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dc.contributor.advisorFast, Mark D.en_US
dc.contributor.authorBrown, Aliciaen_US
dc.contributor.otherDepartment of Marine and Atmospheric Scienceen_US
dc.date.accessioned2012-05-11T13:35:08Z
dc.date.available2012-05-11T13:35:08Z
dc.date.issued1-Dec-10en_US
dc.date.submitted1-Dec-10en_US
dc.identifierBrown_grad.sunysb_0771M_10335.pdfen_US
dc.identifier.urihttp://hdl.handle.net/1951/53488
dc.description.abstractDichelesthium oblongum belongs to the family Dichelesthiidae, within the Suborder Siphonostomatoida, subclass Copepoda (Kabata 1979; Huys and Boxshall 1991). A description of the life cycle and the morphology of its developmental stages is described and compared with that of other organisms within this family and suborder. As expected within the Dichelesthiidae, Dichelesthium oblongum, life cycle appears to consist of nine stages, from nauplius 1 to adult. Sexes are easily distinguished from the 1st copepodid stage on the host through adulthood. General trends include the development of the lateral process on the endopod of the second leg on the male, the drastic elongation of the genital complex of the female, and an increase in size of all appendages in both the male and females through maturation. Atlantic sturgeon are an ancient fish which are parasitized by the marine ectoparasite Dichelesthium oblongum. These parasites have been observed on sturgeon in marine habitats in Europe and on the east coast of North America. D. oblongum were sampled from Atlantic sturgeon along the Atlantic coasts of New York, Connecticut and Delaware from 2007-2010. The life stages of individual parasites were determined. A high infection pressure for this parasite in the late summer/early autumn was observed for Atlantic sturgeon, and based on abundance, prevalence and staging data the Jones Beach sampling area appeared to have the highest infection pressure, potentially even acting as a major source of infection. Prevalence and abundance of D. oblongum was higher along the South shore of New York than Delaware, despite larger fish caught in the latter location, yet this may be a function of temporal differences between the sampling. Using this information, a generation time for D.oblongum was estimated. This information will be useful in determining a epidemiological model for this host-parasite relationship.en_US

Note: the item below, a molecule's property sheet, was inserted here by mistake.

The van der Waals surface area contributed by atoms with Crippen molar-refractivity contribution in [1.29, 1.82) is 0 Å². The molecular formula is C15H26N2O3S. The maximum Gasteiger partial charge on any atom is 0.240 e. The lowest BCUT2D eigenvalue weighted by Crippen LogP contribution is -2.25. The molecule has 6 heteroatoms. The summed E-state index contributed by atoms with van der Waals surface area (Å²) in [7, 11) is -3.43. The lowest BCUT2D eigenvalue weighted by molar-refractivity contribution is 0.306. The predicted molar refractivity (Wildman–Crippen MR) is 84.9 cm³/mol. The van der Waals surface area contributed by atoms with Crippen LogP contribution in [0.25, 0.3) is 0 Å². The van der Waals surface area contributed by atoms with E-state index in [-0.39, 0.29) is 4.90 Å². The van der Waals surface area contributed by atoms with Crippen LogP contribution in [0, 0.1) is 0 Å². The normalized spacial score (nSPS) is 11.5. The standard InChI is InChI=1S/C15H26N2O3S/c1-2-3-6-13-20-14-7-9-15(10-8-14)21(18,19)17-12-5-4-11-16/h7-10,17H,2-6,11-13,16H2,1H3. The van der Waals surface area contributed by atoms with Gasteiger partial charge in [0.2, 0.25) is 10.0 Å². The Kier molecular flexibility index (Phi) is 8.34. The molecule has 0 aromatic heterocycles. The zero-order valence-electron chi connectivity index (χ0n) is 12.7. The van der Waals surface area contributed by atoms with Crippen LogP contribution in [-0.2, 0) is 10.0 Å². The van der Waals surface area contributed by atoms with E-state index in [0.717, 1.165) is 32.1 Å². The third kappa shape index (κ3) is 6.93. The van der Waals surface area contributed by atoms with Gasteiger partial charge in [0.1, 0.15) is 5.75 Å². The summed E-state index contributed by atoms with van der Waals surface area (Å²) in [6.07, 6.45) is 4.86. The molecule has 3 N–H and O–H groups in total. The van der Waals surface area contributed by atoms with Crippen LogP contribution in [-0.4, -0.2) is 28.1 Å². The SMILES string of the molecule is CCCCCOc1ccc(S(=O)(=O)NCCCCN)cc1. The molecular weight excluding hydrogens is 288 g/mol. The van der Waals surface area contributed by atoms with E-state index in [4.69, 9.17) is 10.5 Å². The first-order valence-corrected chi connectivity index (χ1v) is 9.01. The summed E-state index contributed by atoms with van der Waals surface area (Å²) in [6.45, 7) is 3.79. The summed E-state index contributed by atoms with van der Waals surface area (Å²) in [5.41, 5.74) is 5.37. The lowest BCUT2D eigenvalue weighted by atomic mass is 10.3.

dc.description.sponsorshipStony Brook University Libraries. SBU Graduate School in Department of Marine and Atmospheric Science. Lawrence Martin (Dean of Graduate School).en_US
dc.formatElectronic Resourceen_US
dc.language.isoen_USen_US
dc.publisherThe Graduate School, Stony Brook University: Stony Brook, NY.en_US
dc.subject.otherAcipenser, Dichelesthium, ectoparasite, oblongum, Siphonostomatoida, sturgeonen_US
dc.titleLife Cycle and Population Dynamics of the marine ectoparasite Dichelesthium oblongum (Copepoda: Dichelesthiidae) on Atlantic sturgeon (Acipenser oxyrinchus oxyrinchus)en_US
dc.typeThesisen_US
dc.description.advisorAdvisor(s): Mark D. Fast. Committee Member(s): Michael Frisk; Adrian Jordaan; Ian Bricknell.en_US
dc.mimetypeApplication/PDFen_US


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